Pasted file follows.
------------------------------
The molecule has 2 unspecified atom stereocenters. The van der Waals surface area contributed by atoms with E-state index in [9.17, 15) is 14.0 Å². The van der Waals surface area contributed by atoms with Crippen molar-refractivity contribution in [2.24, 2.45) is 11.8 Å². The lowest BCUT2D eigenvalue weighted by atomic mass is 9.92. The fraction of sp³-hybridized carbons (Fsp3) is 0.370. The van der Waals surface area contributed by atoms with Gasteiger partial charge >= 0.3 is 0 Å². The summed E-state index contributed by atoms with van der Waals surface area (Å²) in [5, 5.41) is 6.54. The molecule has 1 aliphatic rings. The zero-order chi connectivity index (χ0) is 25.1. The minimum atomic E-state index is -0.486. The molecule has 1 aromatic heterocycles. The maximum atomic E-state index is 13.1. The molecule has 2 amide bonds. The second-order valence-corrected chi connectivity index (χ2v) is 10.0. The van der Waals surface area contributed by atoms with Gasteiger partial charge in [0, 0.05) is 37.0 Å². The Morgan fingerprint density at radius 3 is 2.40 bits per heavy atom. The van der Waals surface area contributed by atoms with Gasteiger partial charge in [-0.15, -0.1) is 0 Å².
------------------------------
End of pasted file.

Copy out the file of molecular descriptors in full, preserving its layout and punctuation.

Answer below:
The molecule has 2 unspecified atom stereocenters. The van der Waals surface area contributed by atoms with E-state index in [9.17, 15) is 14.0 Å². The van der Waals surface area contributed by atoms with Crippen molar-refractivity contribution in [2.24, 2.45) is 11.8 Å². The lowest BCUT2D eigenvalue weighted by atomic mass is 9.92. The fraction of sp³-hybridized carbons (Fsp3) is 0.370. The van der Waals surface area contributed by atoms with Gasteiger partial charge >= 0.3 is 0 Å². The summed E-state index contributed by atoms with van der Waals surface area (Å²) in [5, 5.41) is 6.54. The molecule has 1 aliphatic rings. The zero-order chi connectivity index (χ0) is 25.1. The minimum atomic E-state index is -0.486. The molecule has 1 aromatic heterocycles. The maximum atomic E-state index is 13.1. The molecule has 2 amide bonds. The second-order valence-corrected chi connectivity index (χ2v) is 10.0. The van der Waals surface area contributed by atoms with Gasteiger partial charge in [0, 0.05) is 37.0 Å². The Morgan fingerprint density at radius 3 is 2.40 bits per heavy atom. The van der Waals surface area contributed by atoms with Gasteiger partial charge in [-0.15, -0.1) is 0 Å².